Meaning-Making Forum

“So What?” – Insights from the Course

            This course has certainly challenged me on multiple levels. First, when reading the book Why Don’t We Listen Better, written by Dr. James Peterson (2015). I was so convicted on my arrogance of not being an intentional listener. Peterson’s book reinforces a paradigm on the importance of listening. It’s not about getting the last word in, or winning the argument that is paramount. The necessity of being a good listener will have far reaching impacts to those around us.  Too many times, society is placing value and priority on the loudest voice, when influence over others can truly be achieved by just learning the skill of listening. I am now making a commitment to continue the process of becoming a better listener.  As the leader of an organization, I have always felt that leadership required a voice of direction in order to be successful, but in reality, my influence and effectiveness as a husband, father, and pastor will reach incredible new heights with a commitment to actively engage in communication through listening.   

Like Louise Smith, the first lady of racing, I too have had a few proverbial bones broken on the journey to get where I am today. God has most certainly broken me down so that He could build me up and transform me into the man of God that I need to be for myself and others. 

· One area of concern that I continually have to keep submitted to God in prayer is self-esteem.

· According to Dr. Tim Clinton and Ron Hawkins (2009), “self-esteem refers to an inner sense of worthiness that gives a person resilience and resistance to attack or criticism” (p. 214).

· Low self-esteem has attempted to manifest itself in various ways over my lifespan, usually induced by an old spirit of rejection from past hurts and heartbreaks.My “I” type personality profile asserts that I tend to think people expect me to be perfect (Carbonell, 2008, p. 40) and this could be the puzzling part of my personality that keeps me awake at night. Dr. Ken Nichols in his book Masterpiece writes, “a negative self-image produces a wide variety of problems” (2017, p. 23).

“What’s Best Next?”

            Although society constantly assesses our value (Clinton & Hawkins, p. 215) that does not mean I have to allow those values to determine my worth or fight to uphold those values, especially if they do not align with what God has already said in His word about me. Scripture states that God is mindful of me (Psalm 8:4) and that I am fearfully and wonderfully made (Psalm 139:14). Therefore, it is important for me to continually foster a healthy paradigm of self:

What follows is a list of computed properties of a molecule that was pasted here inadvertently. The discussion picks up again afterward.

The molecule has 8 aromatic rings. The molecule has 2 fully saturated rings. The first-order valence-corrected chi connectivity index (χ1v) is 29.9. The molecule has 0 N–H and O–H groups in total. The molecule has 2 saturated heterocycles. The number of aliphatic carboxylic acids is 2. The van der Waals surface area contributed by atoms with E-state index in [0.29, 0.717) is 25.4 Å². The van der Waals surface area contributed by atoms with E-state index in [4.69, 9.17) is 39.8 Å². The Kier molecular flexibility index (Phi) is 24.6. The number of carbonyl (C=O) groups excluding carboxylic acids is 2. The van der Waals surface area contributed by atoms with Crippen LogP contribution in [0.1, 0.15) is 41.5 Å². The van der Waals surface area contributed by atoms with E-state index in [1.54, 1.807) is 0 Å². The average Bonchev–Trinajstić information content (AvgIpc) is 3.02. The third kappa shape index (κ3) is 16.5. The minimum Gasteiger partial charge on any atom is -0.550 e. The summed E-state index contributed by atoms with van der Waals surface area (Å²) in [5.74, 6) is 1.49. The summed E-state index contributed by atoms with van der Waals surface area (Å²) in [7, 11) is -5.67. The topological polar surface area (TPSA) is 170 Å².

· “Many pastors misunderstand self-care to mean “self-ish,” said Rae Jean Proeschold-Bell, the initiative’s research director and assistant research professor at the Duke Global Health Institute. “Clergy recognize the importance of caring for themselves, but doing so takes a back seat to fulfilling their vocational responsibilities, which are tantamount to caring for an entire community,” Proeschold-Bell said. “They feel they need permission to take the time to attend to their health” (Rugani, 2012). Making an accurate assessment of my strengths and growth areas can help me learn how to relax, knowing that my value is not solely based on my significance and potential.  I must continue a proactive journey of taking care of my mind, body and spirit to be effective for God

· Barry Howard describes in his article titled “Healthy Self-Care: An Essential Discipline for a Pastor” five areas that place undue stress on a pastor.  One of the areas outlined was that of “Unrealistic expectations– These expectations can be real or perceived, and they can be generated by vocal congregants or be self-imposed by a minister with a “messiah complex.”  Within most congregations there are mix of expectations that fluctuate between market-driven goals (e.g., attendance, budgets, denominational recognition) and mission-driven goals (e.g., life transformation, ministry participation, stewardship practices). The wider the gap between these two categories, the more intense the stress on the minister” (Howard, 2017). I cannot pour from an empty cup, and no matter how much I’ve learned from this course, or how talented I may be in the role of Pastoral Counseling, if I’m not well, it is next to impossible to truly minister to others.

Safe and Securing Relationship?